Artin's billiard considers the free motion of a point particle on a surface of constant negative curvature, in particular, the simplest non-compact Riemann surface, a surface with one cusp. It is notable for being exactly solvable, and yet not only ergodic but also strongly mixing. It is an example of an Anosov system. This system was first studied by Emil Artin in 1924.

Dispersing and Semi-Dispersing billiards

Let M be complete smooth Riemannian manifold without boundary, maximal sectional curvature of which is not greater than K and with the injectivity radius \rho >0 . Consider a collection of n geodesically convex subsets (walls) B_i \subset M , i =1, \ldots, n , such that their boundaries are smooth submanifolds of codimension one. Let B = M \ (\bigcup_{i=1}^n Int(B_i)) , where Int(B_i) denotes the interior of the set B_i . The set B \subset M will be called the billiard table. Consider now a particle that moves inside the set B with unit speed along a geodesic until it reaches one of the sets Bi (such an event is called a collision) where it reflects according to the law “the angle of incidence is equal to the angle of reflection” (if it reaches one of the sets B_i \cap B_j , i \neq j , the trajectory is not defined after that moment). Such dynamical system is called semi-dispersing billiard. If the walls are strictly convex, then the billiard is called dispersing. The naming is motivated by observation that a locally parallel beam of trajectories disperse after a collision with strictly convex part of a wall, but remain locally parallel after a collision with a flat section of a wall.

Dispersing boundary plays the same role for billiards as negative curvature does for geodesic flows causing the exponential instability of the dynamics. It is precisely this dispersing mechanism that gives dispersing billiards their strongest chaotic properties, as it was established by Yakov G. Sinai.[1] Namely, the billiards are ergodic, mixing, Bernoulli, having a positive Kolmogorov-Sinai entropy and an exponential decay of correlations.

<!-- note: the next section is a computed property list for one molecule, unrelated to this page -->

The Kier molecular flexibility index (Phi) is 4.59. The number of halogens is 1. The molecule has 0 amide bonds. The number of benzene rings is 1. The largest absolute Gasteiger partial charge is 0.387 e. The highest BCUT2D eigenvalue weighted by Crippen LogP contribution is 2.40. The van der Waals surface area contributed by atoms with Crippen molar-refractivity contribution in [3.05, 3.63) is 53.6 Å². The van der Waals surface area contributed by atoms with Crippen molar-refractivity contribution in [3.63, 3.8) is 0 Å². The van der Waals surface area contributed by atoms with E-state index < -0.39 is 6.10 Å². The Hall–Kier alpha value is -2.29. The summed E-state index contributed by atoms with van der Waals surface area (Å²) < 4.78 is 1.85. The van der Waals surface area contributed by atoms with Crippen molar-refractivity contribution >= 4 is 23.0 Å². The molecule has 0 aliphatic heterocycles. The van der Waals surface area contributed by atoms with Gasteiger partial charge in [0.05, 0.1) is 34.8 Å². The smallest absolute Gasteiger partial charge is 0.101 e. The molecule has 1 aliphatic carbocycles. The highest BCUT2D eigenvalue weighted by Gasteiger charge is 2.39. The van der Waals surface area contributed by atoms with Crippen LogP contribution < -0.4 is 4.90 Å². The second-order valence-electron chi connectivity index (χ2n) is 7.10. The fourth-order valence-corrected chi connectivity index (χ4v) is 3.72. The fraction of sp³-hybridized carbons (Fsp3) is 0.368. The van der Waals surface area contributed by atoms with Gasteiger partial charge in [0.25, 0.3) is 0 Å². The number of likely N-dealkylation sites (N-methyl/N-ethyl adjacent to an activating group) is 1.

Chaotic properties of general semi-dispersing billiards are not understood that well, however, those of one important type of semi-dispersing billiards, hard ball gas were studied in some details since 1975 (see next section).

General results of Dmitry Burago and Serge Ferleger [2] on the uniform estimation on the number of collisions in non-degenerate semi-dispersing billiards allow to establish finiteness of its topological entropy and no more than exponential growth of periodic trajectories.[3] In contrast, degenerate semi-dispersing billiards may have infinite topological entropy.[4]

Hard ball system

Lorentz gas

A trajectory in the Lorentz gas

The table of the Lorentz gas is a square with a disk removed from its center; the table is flat, having no curvature. The billiard arises from studying the behavior of two interacting disks bouncing inside a square, reflecting off the boundaries of the square and off each other. By eliminating the center of mass as a configuration variable, the dynamics of two interacting disks reduces to the dynamics in the Sinai billiard.

The billiard was introduced by Yakov G. Sinai as an example of an interacting Hamiltonian system that displays physical thermodynamic properties: all of its possible trajectories are ergodic and it has a positive Lyapunov exponent.

Sinai's great achievement with this model was to show that the classical Boltzmann–Gibbs ensemble for an ideal gas is essentially the maximally chaotic Hadamard billiards.

Bunimovich stadium